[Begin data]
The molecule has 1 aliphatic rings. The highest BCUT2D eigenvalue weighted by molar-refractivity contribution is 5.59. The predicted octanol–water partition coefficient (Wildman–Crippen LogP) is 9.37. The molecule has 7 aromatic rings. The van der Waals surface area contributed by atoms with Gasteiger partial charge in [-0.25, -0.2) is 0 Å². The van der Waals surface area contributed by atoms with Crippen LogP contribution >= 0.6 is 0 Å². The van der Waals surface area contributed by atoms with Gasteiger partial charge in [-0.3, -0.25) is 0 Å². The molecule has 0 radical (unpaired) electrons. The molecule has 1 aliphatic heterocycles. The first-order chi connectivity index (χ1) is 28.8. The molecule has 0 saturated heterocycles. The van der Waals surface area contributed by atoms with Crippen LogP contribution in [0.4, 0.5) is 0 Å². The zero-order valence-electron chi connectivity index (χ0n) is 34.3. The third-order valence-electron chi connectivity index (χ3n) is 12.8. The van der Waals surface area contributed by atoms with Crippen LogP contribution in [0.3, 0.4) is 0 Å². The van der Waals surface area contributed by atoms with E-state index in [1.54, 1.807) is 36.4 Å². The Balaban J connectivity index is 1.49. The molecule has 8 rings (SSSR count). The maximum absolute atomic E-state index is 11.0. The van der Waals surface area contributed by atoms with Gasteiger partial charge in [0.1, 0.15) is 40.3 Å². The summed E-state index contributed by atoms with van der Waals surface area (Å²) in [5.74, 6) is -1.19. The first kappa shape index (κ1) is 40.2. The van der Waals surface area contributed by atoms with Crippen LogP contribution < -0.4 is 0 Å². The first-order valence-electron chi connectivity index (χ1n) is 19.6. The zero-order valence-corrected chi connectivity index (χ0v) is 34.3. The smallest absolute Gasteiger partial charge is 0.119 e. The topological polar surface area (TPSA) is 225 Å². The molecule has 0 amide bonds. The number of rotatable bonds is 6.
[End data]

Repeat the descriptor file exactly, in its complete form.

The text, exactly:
The molecule has 1 aliphatic rings. The highest BCUT2D eigenvalue weighted by molar-refractivity contribution is 5.59. The predicted octanol–water partition coefficient (Wildman–Crippen LogP) is 9.37. The molecule has 7 aromatic rings. The van der Waals surface area contributed by atoms with Gasteiger partial charge in [-0.25, -0.2) is 0 Å². The van der Waals surface area contributed by atoms with Crippen LogP contribution >= 0.6 is 0 Å². The van der Waals surface area contributed by atoms with Gasteiger partial charge in [-0.3, -0.25) is 0 Å². The molecule has 0 radical (unpaired) electrons. The molecule has 1 aliphatic heterocycles. The first-order chi connectivity index (χ1) is 28.8. The molecule has 0 saturated heterocycles. The van der Waals surface area contributed by atoms with Crippen LogP contribution in [0.4, 0.5) is 0 Å². The zero-order valence-electron chi connectivity index (χ0n) is 34.3. The third-order valence-electron chi connectivity index (χ3n) is 12.8. The van der Waals surface area contributed by atoms with Crippen LogP contribution in [0.3, 0.4) is 0 Å². The van der Waals surface area contributed by atoms with E-state index in [1.54, 1.807) is 36.4 Å². The Balaban J connectivity index is 1.49. The molecule has 8 rings (SSSR count). The maximum absolute atomic E-state index is 11.0. The van der Waals surface area contributed by atoms with Gasteiger partial charge in [0.1, 0.15) is 40.3 Å². The summed E-state index contributed by atoms with van der Waals surface area (Å²) in [5.74, 6) is -1.19. The first kappa shape index (κ1) is 40.2. The van der Waals surface area contributed by atoms with Crippen LogP contribution < -0.4 is 0 Å². The first-order valence-electron chi connectivity index (χ1n) is 19.6. The zero-order valence-corrected chi connectivity index (χ0v) is 34.3. The smallest absolute Gasteiger partial charge is 0.119 e. The topological polar surface area (TPSA) is 225 Å². The molecule has 0 amide bonds. The number of rotatable bonds is 6.